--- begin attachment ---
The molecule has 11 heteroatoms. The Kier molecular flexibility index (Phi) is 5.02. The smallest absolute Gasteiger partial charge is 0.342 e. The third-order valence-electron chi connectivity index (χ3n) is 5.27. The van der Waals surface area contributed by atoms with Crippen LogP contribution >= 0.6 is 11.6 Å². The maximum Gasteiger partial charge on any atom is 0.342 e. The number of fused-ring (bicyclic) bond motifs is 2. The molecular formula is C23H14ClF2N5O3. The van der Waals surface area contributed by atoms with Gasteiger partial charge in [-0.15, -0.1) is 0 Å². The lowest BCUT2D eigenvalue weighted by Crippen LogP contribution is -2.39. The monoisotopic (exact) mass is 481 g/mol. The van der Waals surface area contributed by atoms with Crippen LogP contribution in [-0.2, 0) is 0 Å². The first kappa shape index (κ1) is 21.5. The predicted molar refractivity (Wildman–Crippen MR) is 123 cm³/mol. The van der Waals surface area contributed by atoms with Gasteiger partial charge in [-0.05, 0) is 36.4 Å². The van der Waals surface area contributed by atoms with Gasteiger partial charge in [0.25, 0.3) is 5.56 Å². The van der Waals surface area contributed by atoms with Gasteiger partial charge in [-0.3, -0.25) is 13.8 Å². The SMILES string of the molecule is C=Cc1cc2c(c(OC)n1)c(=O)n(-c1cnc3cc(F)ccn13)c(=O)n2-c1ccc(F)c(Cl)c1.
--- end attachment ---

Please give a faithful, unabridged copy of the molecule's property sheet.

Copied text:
The molecule has 11 heteroatoms. The Kier molecular flexibility index (Phi) is 5.02. The smallest absolute Gasteiger partial charge is 0.342 e. The third-order valence-electron chi connectivity index (χ3n) is 5.27. The van der Waals surface area contributed by atoms with Crippen LogP contribution >= 0.6 is 11.6 Å². The maximum Gasteiger partial charge on any atom is 0.342 e. The number of fused-ring (bicyclic) bond motifs is 2. The molecular formula is C23H14ClF2N5O3. The van der Waals surface area contributed by atoms with Gasteiger partial charge in [-0.15, -0.1) is 0 Å². The lowest BCUT2D eigenvalue weighted by Crippen LogP contribution is -2.39. The monoisotopic (exact) mass is 481 g/mol. The van der Waals surface area contributed by atoms with Crippen LogP contribution in [-0.2, 0) is 0 Å². The first kappa shape index (κ1) is 21.5. The predicted molar refractivity (Wildman–Crippen MR) is 123 cm³/mol. The van der Waals surface area contributed by atoms with Gasteiger partial charge in [-0.05, 0) is 36.4 Å². The van der Waals surface area contributed by atoms with Gasteiger partial charge in [0.25, 0.3) is 5.56 Å². The van der Waals surface area contributed by atoms with Gasteiger partial charge in [-0.3, -0.25) is 13.8 Å². The SMILES string of the molecule is C=Cc1cc2c(c(OC)n1)c(=O)n(-c1cnc3cc(F)ccn13)c(=O)n2-c1ccc(F)c(Cl)c1.